Uber in Qatar has launched a new service that slashes prices by up to 25 percent for pickups in smaller, older cars.
The UberGo option came into force last week and is in addition to the existing UberX service.
UberGo uses smaller hatchback vehicles, such as the Toyota Corolla or Honda Civic, and has a minimum fare of QR10, Uber said in a statement announcing the new service.
“There is probably a couple of hundred thousand riders in Qatar who we previously priced out of the market. We wanted to offer something more affordable for them,” Chris Free, general manager of Uber in the UAE and Qatar, told Doha News.
However, drivers working under UberGo would need to make more journeys to earn the same money they were making before.
These lower fares could discourage some drivers from joining, one cabbie told Doha News.
Previously, Qatar was the only country in which Uber offered one type of service.
In other nations for example, riders could hire an UberXL if they needed a larger vehicle, or deploy a premium “black” car.
Now, Qatar is the first country in the region to have UberGo, although this service is already available in India, Pakistan and Sri Lanka.
The company said the service is aimed at the many people here who do not have their own cars or a driving license, and wish to make quick, cheap trips.
It added that a “good supply” of smaller, older vehicles are behind the launch of the new service.
Customers using the Uber app can choose either X or Go and can toggle between the two services.
Payment can be made in cash, or by credit card.
The new service is an attempt to take on Dubai-based Careem, which already has three cost options for Qatar passengers – Go, Economy and Premium.
Using the online fare calculator, fares for a mid-week, daytime trip from the W Hotel in Dafna/West Bay to the airport appeared to be slightly cheaper under Uber.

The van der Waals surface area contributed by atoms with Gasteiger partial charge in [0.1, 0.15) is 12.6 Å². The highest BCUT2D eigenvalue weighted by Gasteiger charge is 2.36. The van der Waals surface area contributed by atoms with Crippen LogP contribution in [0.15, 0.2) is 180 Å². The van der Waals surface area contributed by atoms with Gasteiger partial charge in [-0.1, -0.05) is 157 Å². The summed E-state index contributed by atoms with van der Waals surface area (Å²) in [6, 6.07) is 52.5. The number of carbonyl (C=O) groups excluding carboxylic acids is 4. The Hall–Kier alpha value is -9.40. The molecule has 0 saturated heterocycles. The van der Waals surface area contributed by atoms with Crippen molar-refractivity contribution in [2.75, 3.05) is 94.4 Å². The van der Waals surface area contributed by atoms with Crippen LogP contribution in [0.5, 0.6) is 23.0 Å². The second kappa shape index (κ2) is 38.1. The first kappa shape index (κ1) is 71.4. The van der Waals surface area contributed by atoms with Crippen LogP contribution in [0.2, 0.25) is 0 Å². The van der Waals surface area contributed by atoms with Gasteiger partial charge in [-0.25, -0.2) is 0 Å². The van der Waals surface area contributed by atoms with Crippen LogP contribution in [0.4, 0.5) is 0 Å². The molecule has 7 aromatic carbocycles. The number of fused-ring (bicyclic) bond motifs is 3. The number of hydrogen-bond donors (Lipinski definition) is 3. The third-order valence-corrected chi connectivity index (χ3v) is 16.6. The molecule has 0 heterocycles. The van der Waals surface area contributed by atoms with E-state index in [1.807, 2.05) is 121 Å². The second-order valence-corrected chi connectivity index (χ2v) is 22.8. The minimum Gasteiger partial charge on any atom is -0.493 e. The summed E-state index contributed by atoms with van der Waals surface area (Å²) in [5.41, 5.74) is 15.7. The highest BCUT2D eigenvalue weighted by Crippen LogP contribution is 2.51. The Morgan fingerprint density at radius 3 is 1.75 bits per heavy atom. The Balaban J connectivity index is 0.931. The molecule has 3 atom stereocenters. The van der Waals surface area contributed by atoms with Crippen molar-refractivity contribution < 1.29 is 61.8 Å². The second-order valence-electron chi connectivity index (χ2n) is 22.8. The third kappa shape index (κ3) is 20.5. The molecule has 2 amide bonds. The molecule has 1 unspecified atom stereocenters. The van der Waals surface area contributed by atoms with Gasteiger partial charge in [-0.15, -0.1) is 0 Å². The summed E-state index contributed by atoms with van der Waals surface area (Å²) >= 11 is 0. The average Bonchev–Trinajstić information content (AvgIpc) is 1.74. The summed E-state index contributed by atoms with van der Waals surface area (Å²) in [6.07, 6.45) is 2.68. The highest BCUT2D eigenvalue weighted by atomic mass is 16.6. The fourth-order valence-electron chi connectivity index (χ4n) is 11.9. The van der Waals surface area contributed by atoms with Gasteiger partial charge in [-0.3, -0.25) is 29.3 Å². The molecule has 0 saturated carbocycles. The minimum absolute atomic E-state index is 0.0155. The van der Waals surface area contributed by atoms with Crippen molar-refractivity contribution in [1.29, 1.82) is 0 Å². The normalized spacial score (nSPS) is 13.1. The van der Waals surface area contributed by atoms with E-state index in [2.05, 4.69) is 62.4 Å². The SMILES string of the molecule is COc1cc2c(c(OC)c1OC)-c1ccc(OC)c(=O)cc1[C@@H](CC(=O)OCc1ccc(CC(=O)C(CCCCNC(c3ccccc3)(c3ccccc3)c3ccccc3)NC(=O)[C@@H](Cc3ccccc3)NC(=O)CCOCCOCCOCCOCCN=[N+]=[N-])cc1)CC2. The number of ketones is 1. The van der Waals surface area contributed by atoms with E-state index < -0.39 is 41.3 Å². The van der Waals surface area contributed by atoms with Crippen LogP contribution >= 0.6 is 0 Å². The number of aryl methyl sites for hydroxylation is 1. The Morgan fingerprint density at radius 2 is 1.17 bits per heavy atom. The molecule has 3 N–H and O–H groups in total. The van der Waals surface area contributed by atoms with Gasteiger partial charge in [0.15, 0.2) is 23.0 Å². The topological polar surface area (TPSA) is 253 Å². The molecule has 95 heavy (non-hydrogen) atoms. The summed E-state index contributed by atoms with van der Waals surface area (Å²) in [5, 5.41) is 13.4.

The route cost some QR30-40 under UberGo, and QR39-51 under UberX.
Meanwhile, the cost of taking Careem was around QR43 for Go (which launched this week), QR54 for its Economy service and QR69 for Premium rides.
That said, so far this week, waiting times for UberGo cars appear to be longer than for UberX vehicles.
However, Free said more drivers were still being brought onto the new service and that waiting times should fall in the coming weeks.
“We are getting more drivers on the platform and more companies signed up,” he said.
Uber declined to confirm the number of drivers it has using its app, saying that is commercially sensitive information.
While cheaper fares might be good news for passengers, it will mean drivers working under UberGo will have to do more work for the same amount of money.
This may not be possible for those working during peak hours such as evenings and weekends, when the traffic is heavy and even short journeys take longer.
Speaking to Doha News, one UberX driver said:
“It will be difficult. Drivers will have to do too many trips to get their money. It is a very cheap price (for the fares). Not so many drivers will be working for UberGo. It is too cheap,” he said.
For now, drivers are not being given the choice of which service they will operate under.
Those with smaller cars that are from 2012 or older will only be able to work under UberGo, Free told Doha News.
“We might in the future give drivers the choice but to avoid confusion right now, the two services will be distinct. We felt like we wanted to differentiate the offering, on price and age of vehicle,” he added.
Currently, vehicles older than five years cannot use the Uber platform, though Free said this could change.
This is not the first time Uber has tried to drive down taxi fares in Qatar to attract more customers and compete with local rival Careem.
In April this year, it reduced fares by by around 15 to 20 percent for passengers.
Despite claims at the time by the company that it would protect drivers’ income, many protested by refusing to log-on to the software that connects them with customers.
This led to a shortage of available cars, long waiting times for passengers and surge-pricing.
Despite the price cuts, Free said that average drivers’ earnings per hour in September “surpassed” those of April this year, when the lower fares were introduced. And he said that the number of journeys made was also up.
“They are making more money, doing more trips,” he added. However, he would not give any figures for these claims.
Would you use UberGo? Thoughts?